• One of  Korea's favorite dishes is sannakji. Octopus. No big deal, you say? You've eaten octopus many times, you say?  How many times have you eaten it while it was still squirming on your plate? That's right. This dish is reeeeeeally fresh. While it's still alive, the octopus is cut into pieces and sprinkled with sesame oil, and the tentacles are STILL MOVING when diners pop it into their mouths. It poses quite a challenge, too, because those little suction cups on the tentacles stick to whatever surface they touch. So the diner has to pry his dinner from his chopsticks, and once it's in his mouth,  the tentacles latch onto his teeth, his tongue, and the roof of his mouth. And that's not all... sometimes, they don't even cut the octopus into manageable pieces. Sometimes they leave it whole, wrap the tentacles around a pair of chopsticks and stuff it into their mouths, head first. There are quite a few videos on Youtube of people eating live octopi, but they were a little too gross for me to share. If you want to see any of those videos, they're easy to find. (As well as people eating other live animals.)
  • And then, there's the national dish of Scotland. Haggis. This is a sausage-like dish which contains what they call the pluck of a sheep: its heart, liver, and lungs. (Takes a bit of pluck to eat it, too!) When all the ingredients are combined, they're traditionally sewn into the sheep's stomach for cooking, with the windpipe hanging over the side of the pot. Modern recipes, however, may call for tongue instead of lung, and sausage casing instead of sheep's stomach. 
  • This love-it or hate-it food comes to us from the UK:  

Marmite is a dark brown spread made from brewery yeast by-products. After seeing it mentioned on several blogs, I bought some at a local British specialty store. The shop's owner fairly waxed poetic about this stuff, but she warned me not to spread it on my toast like butter. "A very thin coat will do you," she said. Indeed. Although British children pretty much eat Marmite from the time they're weaned, I must say, even a very thin coating of it delivered a powerhouse punch of taste for my palate. Not exactly yeasty. It's a little salty and has a strong strong taste unlike anything I've ever eaten before. It's chock full of B vitamins, and very nutritious, so I might try it again, but no rush. I have plenty of time. Even after opening, the stuff will last for years at room temperature.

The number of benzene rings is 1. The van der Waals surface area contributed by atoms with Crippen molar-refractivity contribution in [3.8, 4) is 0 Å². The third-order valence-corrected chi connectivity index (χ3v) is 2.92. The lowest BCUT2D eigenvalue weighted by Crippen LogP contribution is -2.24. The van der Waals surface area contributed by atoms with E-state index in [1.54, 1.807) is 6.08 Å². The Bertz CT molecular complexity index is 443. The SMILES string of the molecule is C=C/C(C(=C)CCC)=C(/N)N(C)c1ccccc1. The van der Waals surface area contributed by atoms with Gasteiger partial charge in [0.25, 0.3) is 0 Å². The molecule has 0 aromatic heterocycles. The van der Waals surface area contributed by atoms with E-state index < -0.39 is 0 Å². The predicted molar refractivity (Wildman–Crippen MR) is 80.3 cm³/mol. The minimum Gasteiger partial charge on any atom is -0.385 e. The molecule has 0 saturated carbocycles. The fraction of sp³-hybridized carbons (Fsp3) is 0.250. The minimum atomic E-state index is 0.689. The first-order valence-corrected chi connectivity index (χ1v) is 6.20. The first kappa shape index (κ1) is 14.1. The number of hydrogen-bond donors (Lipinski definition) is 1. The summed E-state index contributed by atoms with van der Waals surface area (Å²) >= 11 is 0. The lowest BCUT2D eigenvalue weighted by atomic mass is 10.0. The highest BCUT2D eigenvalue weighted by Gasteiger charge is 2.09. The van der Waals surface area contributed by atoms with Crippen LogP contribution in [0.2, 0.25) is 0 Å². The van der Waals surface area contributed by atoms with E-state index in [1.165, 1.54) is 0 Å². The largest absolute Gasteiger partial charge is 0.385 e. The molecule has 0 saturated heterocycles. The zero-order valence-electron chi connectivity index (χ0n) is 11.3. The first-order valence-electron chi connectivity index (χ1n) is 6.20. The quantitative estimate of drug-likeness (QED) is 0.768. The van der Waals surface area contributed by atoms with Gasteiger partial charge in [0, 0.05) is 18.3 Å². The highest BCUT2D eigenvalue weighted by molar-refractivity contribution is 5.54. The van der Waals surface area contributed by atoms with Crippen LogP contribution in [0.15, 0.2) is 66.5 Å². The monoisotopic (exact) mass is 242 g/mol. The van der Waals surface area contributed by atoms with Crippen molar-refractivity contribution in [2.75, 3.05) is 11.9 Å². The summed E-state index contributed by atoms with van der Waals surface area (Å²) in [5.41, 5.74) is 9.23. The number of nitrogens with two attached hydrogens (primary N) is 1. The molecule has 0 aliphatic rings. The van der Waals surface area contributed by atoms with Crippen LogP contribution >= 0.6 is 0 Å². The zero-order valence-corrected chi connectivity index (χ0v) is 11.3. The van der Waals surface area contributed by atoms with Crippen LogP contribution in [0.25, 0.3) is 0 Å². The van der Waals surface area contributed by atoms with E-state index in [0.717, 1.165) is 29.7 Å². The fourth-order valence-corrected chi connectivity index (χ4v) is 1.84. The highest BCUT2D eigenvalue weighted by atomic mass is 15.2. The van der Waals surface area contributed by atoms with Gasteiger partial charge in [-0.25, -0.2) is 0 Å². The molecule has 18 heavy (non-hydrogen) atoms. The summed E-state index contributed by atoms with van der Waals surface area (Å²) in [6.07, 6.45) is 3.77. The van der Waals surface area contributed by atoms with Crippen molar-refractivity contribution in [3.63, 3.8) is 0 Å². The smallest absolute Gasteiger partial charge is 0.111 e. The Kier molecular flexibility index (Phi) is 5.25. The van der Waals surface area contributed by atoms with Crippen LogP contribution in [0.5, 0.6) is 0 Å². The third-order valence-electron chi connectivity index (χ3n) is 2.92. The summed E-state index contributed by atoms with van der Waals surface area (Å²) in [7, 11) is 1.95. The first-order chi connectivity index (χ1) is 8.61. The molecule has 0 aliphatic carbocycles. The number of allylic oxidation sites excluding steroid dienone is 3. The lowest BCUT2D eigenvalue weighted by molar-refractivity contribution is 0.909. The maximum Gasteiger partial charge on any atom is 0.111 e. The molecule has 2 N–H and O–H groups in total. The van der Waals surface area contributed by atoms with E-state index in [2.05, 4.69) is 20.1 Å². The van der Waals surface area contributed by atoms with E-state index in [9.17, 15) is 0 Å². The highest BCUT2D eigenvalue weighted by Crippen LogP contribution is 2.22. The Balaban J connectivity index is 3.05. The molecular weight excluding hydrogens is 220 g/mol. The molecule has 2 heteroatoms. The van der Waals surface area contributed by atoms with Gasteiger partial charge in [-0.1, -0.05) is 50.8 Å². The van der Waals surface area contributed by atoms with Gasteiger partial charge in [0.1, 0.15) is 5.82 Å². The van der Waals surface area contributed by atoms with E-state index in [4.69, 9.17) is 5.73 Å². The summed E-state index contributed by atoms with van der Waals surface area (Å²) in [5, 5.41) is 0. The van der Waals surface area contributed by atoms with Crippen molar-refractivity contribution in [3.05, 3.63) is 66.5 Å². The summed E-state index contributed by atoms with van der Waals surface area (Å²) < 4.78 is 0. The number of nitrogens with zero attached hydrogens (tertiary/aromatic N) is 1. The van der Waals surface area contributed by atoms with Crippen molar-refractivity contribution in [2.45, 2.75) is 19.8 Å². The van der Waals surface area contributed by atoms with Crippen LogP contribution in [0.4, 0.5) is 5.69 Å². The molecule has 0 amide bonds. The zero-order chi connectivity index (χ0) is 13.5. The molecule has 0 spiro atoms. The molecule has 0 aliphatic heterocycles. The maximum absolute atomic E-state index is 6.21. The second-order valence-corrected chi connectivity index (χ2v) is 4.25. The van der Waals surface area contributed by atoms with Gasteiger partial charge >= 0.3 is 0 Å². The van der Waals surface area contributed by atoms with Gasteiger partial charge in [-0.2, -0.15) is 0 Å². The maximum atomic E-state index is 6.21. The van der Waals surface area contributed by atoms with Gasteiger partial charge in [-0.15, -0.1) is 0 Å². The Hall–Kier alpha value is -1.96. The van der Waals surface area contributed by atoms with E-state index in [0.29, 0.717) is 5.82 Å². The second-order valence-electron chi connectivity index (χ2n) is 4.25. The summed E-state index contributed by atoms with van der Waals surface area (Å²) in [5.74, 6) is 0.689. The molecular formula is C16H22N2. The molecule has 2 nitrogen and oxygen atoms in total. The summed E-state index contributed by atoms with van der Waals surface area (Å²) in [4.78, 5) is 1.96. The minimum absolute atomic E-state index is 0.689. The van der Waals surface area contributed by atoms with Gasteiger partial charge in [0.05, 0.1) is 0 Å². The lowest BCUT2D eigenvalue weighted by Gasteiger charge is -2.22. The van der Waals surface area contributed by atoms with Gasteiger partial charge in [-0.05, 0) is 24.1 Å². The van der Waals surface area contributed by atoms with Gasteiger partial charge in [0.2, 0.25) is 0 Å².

In closing on this whole weird foods of the world idea, I'll let these following pictures speak for themselves:

 bugs on a stick


fried spiders, anyone?


So, what's all this mean? It means there's simply no accounting for taste. People like what they like, and hate what they hate. Just because I tried chocolate-covered ants when I was a kid (they're crunchy) doesn't mean I'd ever choose them over a Hershey bar. Just because I ate snake once (it really DOES taste like chicken) doesn't mean I ever want to eat it again. And just because most of the world loves chocolate doesn't make you wrong if you hate it.

And here we go: Rejection from any given agent, publisher or reader doesn't mean your writing stinks. All it means is you haven't submitted it to the person with the perfect palate for it yet. The work of any creative person  is every bit as susceptible to personal taste as a still-moving chunk of octopus or jar of pickled pigs feet. I'll betcha even Michelangelo had his detractors. (the artist, not the ninja turtle)

                             So what's the weirdest thing you've ever eaten?

                        Until next time, take care of yourselves. And each other.

Wait! Don't leave yet! I don't want to gross you guys out; I'd rather make you feel good. This video ought to do it. Not only will it bring a tear or two to your eyes, but it might make you feel a little more grateful for your next meal... no matter what you eat.